The travails of today’s youth set the stage for a different sort of rebellion. Though the opposition remains the same – institutions, the government, the Man, authority – the demands are quite unique. Rather than defecting from society, as revolutionaries most often do, the young have a feverish desire to participate, an intense fervor to work.
For the millions of unemployed graduates all over the world, the end-goal of obtaining gainful employment is more than simply financial remuneration. Despite being a priority during this current economic downturn, monetary compensation plays a remarkably minor role in regard to personal motivation. In fact, as an activity which preoccupies most of our adult lives, work involves a number of principles that are arguably more meaningful than the duties listed in a standard job description: participation, contribution and validation.
There is no denying that work is a social activity. On the one hand, it enables social interaction between the individual, colleagues, supervisors, customers and competitors. There is no single occupation that does not require the least amount of communication, whether in the real or virtual world.
On the other hand, work allows individuals to participate in society. As a member of the working class, an individual has a voice, the freedom to organize as well as every right to be heard. Participation takes place within a social collective, be it among colleagues, within a team, a department, a firm, an organization or society as a whole.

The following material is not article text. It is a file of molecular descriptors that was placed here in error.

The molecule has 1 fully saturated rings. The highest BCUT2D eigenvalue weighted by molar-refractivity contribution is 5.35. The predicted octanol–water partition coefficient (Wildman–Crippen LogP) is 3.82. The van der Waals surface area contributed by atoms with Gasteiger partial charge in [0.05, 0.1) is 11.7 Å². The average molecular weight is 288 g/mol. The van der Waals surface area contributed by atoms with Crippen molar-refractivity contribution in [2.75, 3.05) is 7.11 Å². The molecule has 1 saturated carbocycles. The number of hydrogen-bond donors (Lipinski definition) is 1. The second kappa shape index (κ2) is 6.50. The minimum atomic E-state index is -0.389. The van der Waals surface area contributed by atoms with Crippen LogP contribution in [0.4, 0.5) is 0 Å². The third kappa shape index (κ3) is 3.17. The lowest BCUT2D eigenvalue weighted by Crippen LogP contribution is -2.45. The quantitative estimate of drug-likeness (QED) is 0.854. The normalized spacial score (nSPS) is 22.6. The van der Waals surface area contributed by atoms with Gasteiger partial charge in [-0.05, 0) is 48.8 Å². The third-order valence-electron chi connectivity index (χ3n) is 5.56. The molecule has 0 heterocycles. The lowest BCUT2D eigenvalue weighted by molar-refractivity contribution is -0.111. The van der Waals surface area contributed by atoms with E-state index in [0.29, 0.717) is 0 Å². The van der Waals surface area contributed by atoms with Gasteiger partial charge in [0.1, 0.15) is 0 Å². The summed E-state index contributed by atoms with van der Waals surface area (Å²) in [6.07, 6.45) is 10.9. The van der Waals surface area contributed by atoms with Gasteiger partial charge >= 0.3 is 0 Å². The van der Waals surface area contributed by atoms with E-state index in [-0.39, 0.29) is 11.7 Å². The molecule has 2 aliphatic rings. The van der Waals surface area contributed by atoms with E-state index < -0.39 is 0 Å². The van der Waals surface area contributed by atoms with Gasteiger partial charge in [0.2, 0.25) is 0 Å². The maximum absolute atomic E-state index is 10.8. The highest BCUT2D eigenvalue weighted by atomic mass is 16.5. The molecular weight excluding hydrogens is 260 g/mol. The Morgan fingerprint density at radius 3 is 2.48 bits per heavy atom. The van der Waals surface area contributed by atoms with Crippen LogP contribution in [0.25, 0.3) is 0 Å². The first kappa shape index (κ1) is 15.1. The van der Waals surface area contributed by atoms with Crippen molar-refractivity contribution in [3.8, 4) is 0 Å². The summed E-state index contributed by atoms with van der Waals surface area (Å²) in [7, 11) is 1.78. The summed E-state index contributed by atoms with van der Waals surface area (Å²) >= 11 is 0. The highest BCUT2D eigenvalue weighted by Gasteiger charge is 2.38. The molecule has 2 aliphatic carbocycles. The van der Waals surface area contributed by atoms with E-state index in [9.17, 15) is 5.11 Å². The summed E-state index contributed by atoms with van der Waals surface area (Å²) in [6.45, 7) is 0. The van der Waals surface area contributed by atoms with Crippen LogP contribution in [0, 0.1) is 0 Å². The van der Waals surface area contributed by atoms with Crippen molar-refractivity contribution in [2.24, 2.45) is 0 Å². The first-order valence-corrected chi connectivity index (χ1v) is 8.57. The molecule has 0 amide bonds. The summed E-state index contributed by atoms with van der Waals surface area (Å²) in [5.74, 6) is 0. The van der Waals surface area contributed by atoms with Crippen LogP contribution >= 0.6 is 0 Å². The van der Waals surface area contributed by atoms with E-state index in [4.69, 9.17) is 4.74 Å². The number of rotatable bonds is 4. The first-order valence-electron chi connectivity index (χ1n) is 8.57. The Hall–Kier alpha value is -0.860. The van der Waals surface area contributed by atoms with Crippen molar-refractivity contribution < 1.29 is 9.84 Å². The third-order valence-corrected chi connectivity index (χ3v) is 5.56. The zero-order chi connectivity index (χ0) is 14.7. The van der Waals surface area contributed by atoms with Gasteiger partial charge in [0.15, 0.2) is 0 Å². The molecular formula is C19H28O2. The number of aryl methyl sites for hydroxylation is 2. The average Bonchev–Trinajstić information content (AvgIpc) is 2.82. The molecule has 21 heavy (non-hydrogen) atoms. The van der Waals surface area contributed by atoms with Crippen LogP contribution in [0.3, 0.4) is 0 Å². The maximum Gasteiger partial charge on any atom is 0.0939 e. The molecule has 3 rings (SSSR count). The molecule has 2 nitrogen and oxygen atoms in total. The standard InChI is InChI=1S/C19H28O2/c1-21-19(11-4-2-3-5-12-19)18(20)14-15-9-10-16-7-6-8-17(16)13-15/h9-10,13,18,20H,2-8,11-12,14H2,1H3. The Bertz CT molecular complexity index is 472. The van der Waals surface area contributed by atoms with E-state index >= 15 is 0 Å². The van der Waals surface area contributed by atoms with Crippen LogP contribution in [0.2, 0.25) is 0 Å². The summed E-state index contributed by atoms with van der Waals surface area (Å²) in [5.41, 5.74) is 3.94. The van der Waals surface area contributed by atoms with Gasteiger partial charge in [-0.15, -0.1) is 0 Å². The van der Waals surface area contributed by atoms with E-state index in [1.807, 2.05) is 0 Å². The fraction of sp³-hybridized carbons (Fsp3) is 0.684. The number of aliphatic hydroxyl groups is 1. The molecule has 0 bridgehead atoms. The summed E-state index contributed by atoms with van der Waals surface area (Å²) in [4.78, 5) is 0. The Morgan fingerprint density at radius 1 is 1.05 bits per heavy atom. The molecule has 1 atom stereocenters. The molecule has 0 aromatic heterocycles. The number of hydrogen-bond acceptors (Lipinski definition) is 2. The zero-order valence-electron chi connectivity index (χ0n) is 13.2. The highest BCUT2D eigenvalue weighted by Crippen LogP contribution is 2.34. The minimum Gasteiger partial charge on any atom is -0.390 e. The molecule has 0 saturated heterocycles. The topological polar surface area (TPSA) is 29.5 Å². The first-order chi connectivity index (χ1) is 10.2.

Furthermore, it goes without saying that any amount of work can be considered a contribution. Whether it be the latest mobile application, breaking news article, original brew recipe or lyrical masterpiece, the primary function of work is to produce something of value. For the idealistic youth of today, being able to contribute, to produce something valuable, specifically for the benefit of society is a fundamental concern.
Nevertheless, contribution is not limited to output alone. Through our participation and social interaction, we are able to contribute to the richness of others’ experiences. Discourse, no matter how mundane, creates meaning in the world we inhabit, increasing our knowledge and giving value to our lives.
Finally, the desire to work is essentially rooted in our human need for validation. In relation to participation, work satisfies our primeval yearning for acceptance. It validates our membership within a community and our role in society. Likewise, the confirmation that our work truly makes a difference is most sought after. Indeed, much satisfaction is gained from the recognition of your boss, a customer, a colleague or even a friend.
Ultimately, work is a quest for our own personal validation. Though it does not define who we are (unless we allow it to), what we do on daily basis is part of our identity. As human beings, we try to find meaning within our own lives. We look to our work as a validation of our existence, proof that there is indeed a point to all of this, that what we do matters. Most importantly, our work confirms that we matter. We matter to ourselves, to the people we work with, the customers we work for, the people we love and the world we live in.
Fulfillment begins when even the smallest part of our social circle acknowledges our active participation in contributing something of value. However, when work becomes an act of love, it can no longer be called work. ✌